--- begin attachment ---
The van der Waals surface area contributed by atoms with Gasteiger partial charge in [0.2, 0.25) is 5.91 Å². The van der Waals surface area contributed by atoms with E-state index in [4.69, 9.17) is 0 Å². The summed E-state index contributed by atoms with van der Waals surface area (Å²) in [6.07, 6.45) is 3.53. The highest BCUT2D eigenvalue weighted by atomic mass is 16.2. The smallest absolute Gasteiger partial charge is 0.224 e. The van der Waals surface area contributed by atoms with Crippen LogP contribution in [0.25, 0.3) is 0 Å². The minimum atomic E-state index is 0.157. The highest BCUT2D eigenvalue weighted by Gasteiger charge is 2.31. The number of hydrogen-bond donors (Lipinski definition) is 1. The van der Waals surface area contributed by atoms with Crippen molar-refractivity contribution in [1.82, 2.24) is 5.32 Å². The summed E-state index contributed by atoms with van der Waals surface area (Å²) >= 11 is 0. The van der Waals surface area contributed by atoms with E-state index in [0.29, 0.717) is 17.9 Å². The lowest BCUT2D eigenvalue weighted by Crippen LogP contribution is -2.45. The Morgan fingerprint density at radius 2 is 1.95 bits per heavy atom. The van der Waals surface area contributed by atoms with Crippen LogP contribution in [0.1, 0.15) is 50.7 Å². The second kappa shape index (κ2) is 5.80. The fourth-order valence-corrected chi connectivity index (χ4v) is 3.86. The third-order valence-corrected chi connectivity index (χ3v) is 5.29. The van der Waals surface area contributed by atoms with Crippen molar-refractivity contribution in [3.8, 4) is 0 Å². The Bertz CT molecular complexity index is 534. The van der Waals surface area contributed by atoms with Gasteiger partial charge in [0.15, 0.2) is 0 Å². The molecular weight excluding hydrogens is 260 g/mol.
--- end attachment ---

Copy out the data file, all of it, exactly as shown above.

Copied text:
The van der Waals surface area contributed by atoms with Gasteiger partial charge in [0.2, 0.25) is 5.91 Å². The van der Waals surface area contributed by atoms with E-state index in [4.69, 9.17) is 0 Å². The summed E-state index contributed by atoms with van der Waals surface area (Å²) in [6.07, 6.45) is 3.53. The highest BCUT2D eigenvalue weighted by atomic mass is 16.2. The smallest absolute Gasteiger partial charge is 0.224 e. The van der Waals surface area contributed by atoms with Crippen LogP contribution in [0.25, 0.3) is 0 Å². The minimum atomic E-state index is 0.157. The highest BCUT2D eigenvalue weighted by Gasteiger charge is 2.31. The number of hydrogen-bond donors (Lipinski definition) is 1. The van der Waals surface area contributed by atoms with Crippen molar-refractivity contribution in [1.82, 2.24) is 5.32 Å². The summed E-state index contributed by atoms with van der Waals surface area (Å²) >= 11 is 0. The van der Waals surface area contributed by atoms with E-state index in [0.29, 0.717) is 17.9 Å². The lowest BCUT2D eigenvalue weighted by Crippen LogP contribution is -2.45. The Morgan fingerprint density at radius 2 is 1.95 bits per heavy atom. The van der Waals surface area contributed by atoms with Crippen LogP contribution in [0.1, 0.15) is 50.7 Å². The second kappa shape index (κ2) is 5.80. The fourth-order valence-corrected chi connectivity index (χ4v) is 3.86. The third-order valence-corrected chi connectivity index (χ3v) is 5.29. The van der Waals surface area contributed by atoms with Crippen molar-refractivity contribution in [3.8, 4) is 0 Å². The Bertz CT molecular complexity index is 534. The van der Waals surface area contributed by atoms with Gasteiger partial charge in [0.15, 0.2) is 0 Å². The molecular weight excluding hydrogens is 260 g/mol.